A motorcycle on a Cambodian country road as the sun sets.
When you finish a trip to place as majestic as Angkor Wat or unique as Cambodia's "bamboo" trains, it's hard to predict what memories are going to stick in your mind. The workshop I just finished with Gavin Gough was a great experience. We accompanied an amazing group of workshoppers through Cambodia and they made a great set of pictures.
But the memories that always stick in my mind from a trip like this are the little details.
Like the sunset. We were blessed with near perfect weather. It rained once while we were in Battambang. It was a brief, but intense storm and when the rain ended and the clouds, quite literally parted, we were left an amazing sunset. I asked a tuk-tuk driver to hold my flash as a motorcycle came down the road and I made exactly one frame.
Another memory, for which I have no photographic evidence, is the impromptu party our tuk-tuk drivers had at the gate to Angkor Thom. Our workshoppers wanted to photograph the giant statues that line the bridge. While they were on the bridge, I asked my tuk-tuk driver if he knew Sinn Sisamouth. He looked puzzled by the question, which came out of the blue and completely lacked context. I could tell by the way he was looking at me, that he thought I meant another tuk-tuk driver.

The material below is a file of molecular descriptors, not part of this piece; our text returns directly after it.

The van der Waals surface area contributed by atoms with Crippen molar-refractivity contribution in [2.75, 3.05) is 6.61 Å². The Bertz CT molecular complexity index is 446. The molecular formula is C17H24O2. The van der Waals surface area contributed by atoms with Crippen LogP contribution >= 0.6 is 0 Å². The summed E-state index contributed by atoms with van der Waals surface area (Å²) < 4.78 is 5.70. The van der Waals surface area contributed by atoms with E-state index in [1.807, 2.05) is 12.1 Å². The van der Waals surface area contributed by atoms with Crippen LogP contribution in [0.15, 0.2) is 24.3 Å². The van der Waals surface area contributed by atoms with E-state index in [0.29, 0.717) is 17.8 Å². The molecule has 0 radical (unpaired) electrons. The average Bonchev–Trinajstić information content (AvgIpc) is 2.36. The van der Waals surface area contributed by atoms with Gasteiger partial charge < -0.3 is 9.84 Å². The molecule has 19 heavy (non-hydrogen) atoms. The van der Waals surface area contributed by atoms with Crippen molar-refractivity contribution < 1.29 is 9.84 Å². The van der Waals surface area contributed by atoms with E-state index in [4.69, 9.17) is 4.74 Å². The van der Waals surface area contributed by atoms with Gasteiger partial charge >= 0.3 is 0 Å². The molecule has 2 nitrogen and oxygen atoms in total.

While he struggled for an answer, I pulled out my iPhone and started playing some of the old Khmer rock songs from the 60s I've collected over the last few years. A giant smile broke out on his face and he exclaimed, "Ah, Sinn Sisamouth!!" And then he and his colleagues started doing a little Cambodian twist dance in the road. I switched to Ros Sereysothea and they laughed and started all over again. Houy Meas (who had a beautiful original song called "Sekong By Night") and Pen Ran kept the party going. The party ended as quickly as it started. Our workshoppers piled into the tuk-tuks and we putt-putted on to the Bayon.
People often ask me what was my favorite assignment or most intense experience. But it's the little things - the human connections - you remember the most. A 56 year old American spinning Cambodian tunes recorded forty plus years ago (all of the singers were killed by the Khmer Rouge after their victory in 1975) for a group of 30 something Cambodian tuk-tuk drivers.